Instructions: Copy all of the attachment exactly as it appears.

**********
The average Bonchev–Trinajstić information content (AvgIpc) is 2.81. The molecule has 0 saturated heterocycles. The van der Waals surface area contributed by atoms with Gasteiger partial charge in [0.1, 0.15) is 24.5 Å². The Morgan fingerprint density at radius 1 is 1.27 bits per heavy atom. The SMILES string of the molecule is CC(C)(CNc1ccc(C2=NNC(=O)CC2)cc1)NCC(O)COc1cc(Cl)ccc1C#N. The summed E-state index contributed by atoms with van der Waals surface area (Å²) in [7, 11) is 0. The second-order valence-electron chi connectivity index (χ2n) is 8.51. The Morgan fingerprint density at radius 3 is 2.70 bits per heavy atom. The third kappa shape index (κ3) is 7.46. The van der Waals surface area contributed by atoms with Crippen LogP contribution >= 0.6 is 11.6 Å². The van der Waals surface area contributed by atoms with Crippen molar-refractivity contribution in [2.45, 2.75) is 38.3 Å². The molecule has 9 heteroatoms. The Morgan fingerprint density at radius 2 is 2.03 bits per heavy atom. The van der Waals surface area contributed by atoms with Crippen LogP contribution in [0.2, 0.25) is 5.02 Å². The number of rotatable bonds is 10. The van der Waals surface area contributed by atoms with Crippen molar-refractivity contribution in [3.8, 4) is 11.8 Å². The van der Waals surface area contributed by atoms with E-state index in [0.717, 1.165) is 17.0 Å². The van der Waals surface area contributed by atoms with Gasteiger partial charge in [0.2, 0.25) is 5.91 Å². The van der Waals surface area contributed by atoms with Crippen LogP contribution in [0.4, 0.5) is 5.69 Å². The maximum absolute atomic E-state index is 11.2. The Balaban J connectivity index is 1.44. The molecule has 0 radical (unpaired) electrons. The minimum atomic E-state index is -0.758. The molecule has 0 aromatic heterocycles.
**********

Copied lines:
The average Bonchev–Trinajstić information content (AvgIpc) is 2.81. The molecule has 0 saturated heterocycles. The van der Waals surface area contributed by atoms with Gasteiger partial charge in [0.1, 0.15) is 24.5 Å². The Morgan fingerprint density at radius 1 is 1.27 bits per heavy atom. The SMILES string of the molecule is CC(C)(CNc1ccc(C2=NNC(=O)CC2)cc1)NCC(O)COc1cc(Cl)ccc1C#N. The summed E-state index contributed by atoms with van der Waals surface area (Å²) in [7, 11) is 0. The second-order valence-electron chi connectivity index (χ2n) is 8.51. The Morgan fingerprint density at radius 3 is 2.70 bits per heavy atom. The third kappa shape index (κ3) is 7.46. The van der Waals surface area contributed by atoms with Crippen LogP contribution >= 0.6 is 11.6 Å². The van der Waals surface area contributed by atoms with Crippen molar-refractivity contribution in [2.45, 2.75) is 38.3 Å². The molecule has 9 heteroatoms. The Morgan fingerprint density at radius 2 is 2.03 bits per heavy atom. The van der Waals surface area contributed by atoms with Crippen LogP contribution in [0.2, 0.25) is 5.02 Å². The number of rotatable bonds is 10. The van der Waals surface area contributed by atoms with Crippen molar-refractivity contribution in [3.8, 4) is 11.8 Å². The van der Waals surface area contributed by atoms with E-state index in [0.717, 1.165) is 17.0 Å². The van der Waals surface area contributed by atoms with Gasteiger partial charge in [0.2, 0.25) is 5.91 Å². The van der Waals surface area contributed by atoms with Crippen LogP contribution in [0.4, 0.5) is 5.69 Å². The maximum absolute atomic E-state index is 11.2. The Balaban J connectivity index is 1.44. The molecule has 0 radical (unpaired) electrons. The minimum atomic E-state index is -0.758. The molecule has 0 aromatic heterocycles.